3.1 Patients and disease characteristics

Fifty-two eligible patients and their primary caregivers/parents (n = 52) were approached and agreed to take part in this cross-sectional study. The demographics and disease characteristics of the study sample are described in Table 2. Thirty-one patients were male (59.6%) with the mean age of 8.9 years (SD = 4.4). On the other hand, 10 parents were males (19.2%) with the mean age of 36.2 years (SD = 7.4).

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Table 2. Demographic and disease characteristics of the study sample (n = 52)*.

https://doi.org/10.1371/journal.pone.0183119.t002

The mean duration of illness was 1.73 years (SD = 1.61). The number of medications received by patients ranged from 2–7 medications (median = 3) [Data was not normally distributed].

3.2 Adherence assessment

3.2.1 6-MP metabolite concentrations in plasma and packed RBC samples.

A total of 52 venous blood samples (processed into packed RBCs) were obtained from the 52 study patients. Both 6-TGN and 6-mMP metabolite concentrations were measured for all study subjects. Based on cluster analysis [3], patients were segregated according to their adherence; forty-four patients (n = 44, 84.6%) were considered adherent and 8 children were classified as non-adherent (15.4%) Fig 1.

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Fig 1. Scatter plot showing the four different clusters formed after hierarchical clustering of the ALL study sample using 20th percentile of metabolite levels as cutoff point.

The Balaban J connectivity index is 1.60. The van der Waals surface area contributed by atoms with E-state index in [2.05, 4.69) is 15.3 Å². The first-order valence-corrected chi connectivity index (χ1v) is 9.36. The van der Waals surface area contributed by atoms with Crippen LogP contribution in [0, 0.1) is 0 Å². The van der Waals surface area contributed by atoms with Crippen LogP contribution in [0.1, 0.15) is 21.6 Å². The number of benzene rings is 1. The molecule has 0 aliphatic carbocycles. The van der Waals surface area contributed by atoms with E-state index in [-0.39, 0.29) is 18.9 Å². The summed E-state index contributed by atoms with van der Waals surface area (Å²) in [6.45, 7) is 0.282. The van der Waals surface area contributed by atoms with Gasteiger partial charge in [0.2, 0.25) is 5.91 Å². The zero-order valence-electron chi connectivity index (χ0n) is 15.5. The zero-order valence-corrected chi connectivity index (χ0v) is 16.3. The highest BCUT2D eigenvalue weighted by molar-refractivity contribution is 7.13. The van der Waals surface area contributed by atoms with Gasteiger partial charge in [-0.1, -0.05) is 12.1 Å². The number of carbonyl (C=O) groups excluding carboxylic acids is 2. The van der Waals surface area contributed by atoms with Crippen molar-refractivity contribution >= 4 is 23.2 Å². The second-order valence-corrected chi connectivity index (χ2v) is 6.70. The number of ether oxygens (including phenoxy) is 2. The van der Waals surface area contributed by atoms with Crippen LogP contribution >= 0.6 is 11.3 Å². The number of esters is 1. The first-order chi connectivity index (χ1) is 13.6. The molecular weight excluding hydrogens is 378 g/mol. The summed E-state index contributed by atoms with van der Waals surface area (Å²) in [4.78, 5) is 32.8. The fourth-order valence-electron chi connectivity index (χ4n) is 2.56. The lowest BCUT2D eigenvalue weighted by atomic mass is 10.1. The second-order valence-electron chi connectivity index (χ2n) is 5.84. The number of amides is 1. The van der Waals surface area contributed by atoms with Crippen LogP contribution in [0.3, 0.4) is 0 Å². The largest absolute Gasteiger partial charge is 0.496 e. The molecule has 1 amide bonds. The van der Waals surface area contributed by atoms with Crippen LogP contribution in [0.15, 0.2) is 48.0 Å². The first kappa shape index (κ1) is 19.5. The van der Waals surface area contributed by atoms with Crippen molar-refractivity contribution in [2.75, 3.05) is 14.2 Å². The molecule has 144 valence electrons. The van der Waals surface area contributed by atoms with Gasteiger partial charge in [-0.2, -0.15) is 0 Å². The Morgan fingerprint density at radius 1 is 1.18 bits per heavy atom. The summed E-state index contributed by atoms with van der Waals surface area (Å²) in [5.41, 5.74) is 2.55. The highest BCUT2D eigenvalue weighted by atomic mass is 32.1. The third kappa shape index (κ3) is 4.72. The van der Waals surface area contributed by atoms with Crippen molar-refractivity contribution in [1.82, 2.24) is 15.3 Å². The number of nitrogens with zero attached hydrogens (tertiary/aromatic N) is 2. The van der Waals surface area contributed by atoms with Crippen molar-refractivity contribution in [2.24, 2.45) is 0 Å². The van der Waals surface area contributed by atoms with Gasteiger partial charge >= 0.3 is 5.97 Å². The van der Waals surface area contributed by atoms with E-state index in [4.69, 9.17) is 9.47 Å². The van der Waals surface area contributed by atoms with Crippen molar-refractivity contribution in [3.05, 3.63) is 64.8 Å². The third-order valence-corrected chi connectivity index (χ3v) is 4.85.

Data for 6-mMPNs and 6-TGNs are the metabolite levels (adjusted per dose/SA). Cluster A (i.e. above 20% cutoff point) was characterized by high levels of 6-TGN levels and 6-mMP levels (adherent patients). Cluster B was characterized by high levels of 6-mMP but with low 6-TGN concentrations, it is expected that those patients in Cluster B had higher TPMT activity than those in cluster A, which would explain the shift in 6-MP metabolism toward 6-mMP production in those patients. Cluster C was characterized by low levels of both 6-mMP levels and 6-TGN (non-adherent patients). Cluster D patients have low levels of 6-mMP levels and high levels of 6-TGN (Lower TPMT activity in patients in Cluster D compared to those in cluster A would explain the shift in 6-MP metabolism toward 6-TG production in those patients).

https://doi.org/10.1371/journal.pone.0183119.g001

3.2.2 Adherence using MARS-specific (parent and child versions).